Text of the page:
Guidance on growth control eludes panel Planning commission meets tomorrow night about possible rules

June 26, 1996|By James M. Coram | James M. Coram,SUN STAFF

County Planning Commission members, meeting a week early to avoid a conflict with the July 4th holiday, are likely to provide their own fireworks tomorrow night.

The issue dividing the seven-member commission and producing increasingly short fuses is growth -- and the panel's seeming inability to control it. Some in the minority are so upset at continued approval for subdivision plans in South Carroll despite traffic congestion and school crowding that they have publicly questioned the integrity of members who have voted to approve new development.

Commission alternate Grant S. Dannelly, for instance, told a group of Eldersburg residents and business leaders last week that four commission members, whom he did not name, have conflicts of interest.

But commission Chairman David T. Duree of New Windsor says the panel can never control growth until members agree on guidelines for deciding when roads, schools and other public facilities are inadequate.

Without such standards, Duree says the commission has little choice but to approve subdivision plans.

Indeed, the Board of Zoning Appeals and the Circuit Court have overturned some of the commission's votes to deny developments.

In recent weeks, approval has become the rule rather than the exception. Since May 21, the commission has approved everything to come before it -- preliminary or final plans for 362 lots. Some plans initially rejected in that time were reconsidered and approved by the commission.

After a June 18 meeting in which the commission reversed itself on a 44-lot subdivision in South Carroll and approved it along with 196 lots in seven other subdivisions, County Commissioner W. Benjamin Brown Jr. wrote a letter, urging members to declare a building moratorium in two of Carroll's fastest-growing areas: Hampstead and Eldersburg.

Planning Commission member Joseph H. Mettle of Sykesville has asked Duree and Planning Director Philip Rovang to include the Brown request on tomorrow night's agenda, but he doubts his request will be honored.

"Why they haven't put in on the agenda already is beyond me," Mettle said.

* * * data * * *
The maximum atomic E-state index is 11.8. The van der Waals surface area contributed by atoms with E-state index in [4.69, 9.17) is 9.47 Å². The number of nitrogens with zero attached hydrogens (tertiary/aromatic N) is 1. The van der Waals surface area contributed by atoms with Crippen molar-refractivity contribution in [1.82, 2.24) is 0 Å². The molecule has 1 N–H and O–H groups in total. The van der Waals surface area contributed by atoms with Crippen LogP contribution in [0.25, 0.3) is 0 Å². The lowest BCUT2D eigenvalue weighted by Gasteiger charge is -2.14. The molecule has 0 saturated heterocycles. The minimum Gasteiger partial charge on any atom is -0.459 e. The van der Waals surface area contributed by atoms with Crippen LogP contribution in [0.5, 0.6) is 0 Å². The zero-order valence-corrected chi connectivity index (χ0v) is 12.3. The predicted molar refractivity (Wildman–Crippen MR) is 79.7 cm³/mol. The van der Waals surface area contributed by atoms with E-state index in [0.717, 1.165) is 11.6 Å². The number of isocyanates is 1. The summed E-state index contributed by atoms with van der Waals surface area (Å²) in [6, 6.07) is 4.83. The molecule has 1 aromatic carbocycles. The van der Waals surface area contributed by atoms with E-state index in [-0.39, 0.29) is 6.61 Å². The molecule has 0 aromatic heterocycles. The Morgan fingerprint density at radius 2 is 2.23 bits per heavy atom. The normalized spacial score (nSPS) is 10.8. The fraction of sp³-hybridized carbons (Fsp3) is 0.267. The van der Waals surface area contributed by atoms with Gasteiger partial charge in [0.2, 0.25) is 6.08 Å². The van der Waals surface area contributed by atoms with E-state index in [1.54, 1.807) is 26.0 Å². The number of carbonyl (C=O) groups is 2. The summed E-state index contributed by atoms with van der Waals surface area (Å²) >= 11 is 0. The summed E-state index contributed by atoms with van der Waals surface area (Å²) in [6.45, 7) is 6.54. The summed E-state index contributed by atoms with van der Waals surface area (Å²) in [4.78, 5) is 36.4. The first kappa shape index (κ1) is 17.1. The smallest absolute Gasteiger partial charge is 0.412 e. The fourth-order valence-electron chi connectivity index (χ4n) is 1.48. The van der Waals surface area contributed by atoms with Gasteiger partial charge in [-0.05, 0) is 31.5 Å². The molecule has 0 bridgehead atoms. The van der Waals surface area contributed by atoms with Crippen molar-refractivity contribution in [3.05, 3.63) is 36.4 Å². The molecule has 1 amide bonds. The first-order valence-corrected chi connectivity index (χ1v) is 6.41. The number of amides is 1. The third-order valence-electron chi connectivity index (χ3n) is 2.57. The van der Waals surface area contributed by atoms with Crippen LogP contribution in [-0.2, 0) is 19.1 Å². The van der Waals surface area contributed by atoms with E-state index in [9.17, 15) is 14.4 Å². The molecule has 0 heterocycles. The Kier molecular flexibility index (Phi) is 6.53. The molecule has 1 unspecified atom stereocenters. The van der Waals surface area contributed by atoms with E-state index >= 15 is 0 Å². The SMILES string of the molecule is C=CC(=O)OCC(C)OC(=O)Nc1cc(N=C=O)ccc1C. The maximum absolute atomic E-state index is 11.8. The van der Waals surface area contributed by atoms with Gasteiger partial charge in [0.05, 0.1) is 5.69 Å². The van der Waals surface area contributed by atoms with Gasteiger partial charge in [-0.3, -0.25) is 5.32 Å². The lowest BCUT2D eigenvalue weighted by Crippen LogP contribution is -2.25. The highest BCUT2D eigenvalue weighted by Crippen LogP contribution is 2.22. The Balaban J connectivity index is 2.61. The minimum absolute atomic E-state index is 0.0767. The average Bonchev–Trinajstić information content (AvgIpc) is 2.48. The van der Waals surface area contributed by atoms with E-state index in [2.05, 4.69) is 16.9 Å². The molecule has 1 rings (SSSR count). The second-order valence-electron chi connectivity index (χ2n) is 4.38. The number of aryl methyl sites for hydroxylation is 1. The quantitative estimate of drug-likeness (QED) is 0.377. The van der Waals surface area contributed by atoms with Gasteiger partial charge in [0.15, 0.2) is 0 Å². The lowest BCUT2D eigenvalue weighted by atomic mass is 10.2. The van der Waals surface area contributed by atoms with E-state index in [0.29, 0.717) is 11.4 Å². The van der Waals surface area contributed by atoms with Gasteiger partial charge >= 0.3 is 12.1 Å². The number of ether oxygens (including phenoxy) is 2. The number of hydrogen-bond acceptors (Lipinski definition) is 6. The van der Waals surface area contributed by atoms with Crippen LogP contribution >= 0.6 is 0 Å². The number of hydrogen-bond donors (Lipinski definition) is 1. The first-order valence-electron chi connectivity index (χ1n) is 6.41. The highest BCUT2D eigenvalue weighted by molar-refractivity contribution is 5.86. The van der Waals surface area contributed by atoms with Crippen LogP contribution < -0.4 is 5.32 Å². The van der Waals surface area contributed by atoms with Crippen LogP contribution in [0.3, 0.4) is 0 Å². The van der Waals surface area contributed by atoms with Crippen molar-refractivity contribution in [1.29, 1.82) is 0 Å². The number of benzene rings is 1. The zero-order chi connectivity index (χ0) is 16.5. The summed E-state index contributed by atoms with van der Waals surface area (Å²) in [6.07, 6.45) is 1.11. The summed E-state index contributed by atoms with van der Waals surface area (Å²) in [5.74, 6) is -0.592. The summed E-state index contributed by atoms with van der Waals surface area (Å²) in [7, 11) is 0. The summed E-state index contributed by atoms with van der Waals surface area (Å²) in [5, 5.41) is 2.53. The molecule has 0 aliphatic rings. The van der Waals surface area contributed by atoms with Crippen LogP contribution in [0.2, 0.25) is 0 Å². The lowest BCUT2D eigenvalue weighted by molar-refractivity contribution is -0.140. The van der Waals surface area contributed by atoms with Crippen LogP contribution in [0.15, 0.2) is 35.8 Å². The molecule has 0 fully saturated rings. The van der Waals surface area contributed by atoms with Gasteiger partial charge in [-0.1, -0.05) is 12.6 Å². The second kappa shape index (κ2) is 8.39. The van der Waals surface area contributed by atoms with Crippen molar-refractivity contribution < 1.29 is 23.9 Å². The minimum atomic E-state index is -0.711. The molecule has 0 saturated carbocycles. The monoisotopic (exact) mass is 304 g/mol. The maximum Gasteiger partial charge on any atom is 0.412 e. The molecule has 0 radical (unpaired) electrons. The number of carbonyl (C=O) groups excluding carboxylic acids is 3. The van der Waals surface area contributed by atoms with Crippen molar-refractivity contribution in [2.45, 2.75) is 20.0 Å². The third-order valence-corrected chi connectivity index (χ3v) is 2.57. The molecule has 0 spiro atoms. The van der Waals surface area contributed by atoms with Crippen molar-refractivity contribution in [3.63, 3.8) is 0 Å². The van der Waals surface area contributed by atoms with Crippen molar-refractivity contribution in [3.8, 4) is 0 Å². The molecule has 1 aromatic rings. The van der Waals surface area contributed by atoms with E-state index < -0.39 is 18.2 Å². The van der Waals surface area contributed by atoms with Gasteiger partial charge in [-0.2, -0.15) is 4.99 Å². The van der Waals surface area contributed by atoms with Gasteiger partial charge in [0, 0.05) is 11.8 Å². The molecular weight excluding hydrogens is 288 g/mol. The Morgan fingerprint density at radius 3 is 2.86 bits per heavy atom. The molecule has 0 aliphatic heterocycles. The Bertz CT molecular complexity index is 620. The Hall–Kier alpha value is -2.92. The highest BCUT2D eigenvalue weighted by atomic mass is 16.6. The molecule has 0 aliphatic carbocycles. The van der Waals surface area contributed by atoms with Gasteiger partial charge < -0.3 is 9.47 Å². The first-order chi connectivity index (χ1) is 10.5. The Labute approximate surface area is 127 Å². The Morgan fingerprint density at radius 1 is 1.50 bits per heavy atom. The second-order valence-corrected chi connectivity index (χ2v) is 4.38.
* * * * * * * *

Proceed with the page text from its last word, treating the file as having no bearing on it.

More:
Even if the Brown moratorium proposal is considered, Duree says he will urge members to come up with clear guidelines for determining whether a proposed development would push strained public services to the breaking point.

"We have to have a rational basis of criteria for disapproval," Duree said. "It is important that what we do is fair and defensible."

Duree said he had been seeking a consensus on adequate facilities standards. But resistance by some members has persuaded him to let the majority decide. Those who vote for standardized criteria will stand by the rules when judging subdivision requests, he believes.

Among the guidelines the commission is scheduled to discuss tomorrow night is one that means disapproval for major subdivision plans in any area where the school capacity is 120 percent or more.

"If those criteria are adopted, they would be more than a defendable basis for disapproving major subdivisions," said commission member Thomas G. Hiltz of Woodbine. The adoption of the school standard would affect development not only in South Carroll, where all schools are crowded, but other rapidly growing areas, he said.

Hiltz is optimistic that the commission can reach agreement on the standards, provided members behave in a "more collegial and professional manner" than they have been.

"We need to talk to each other rather than through the newspaper," he said. "We should be reluctant to say anything that would [further] polarize the commission."

Pub Date: 6/26/96

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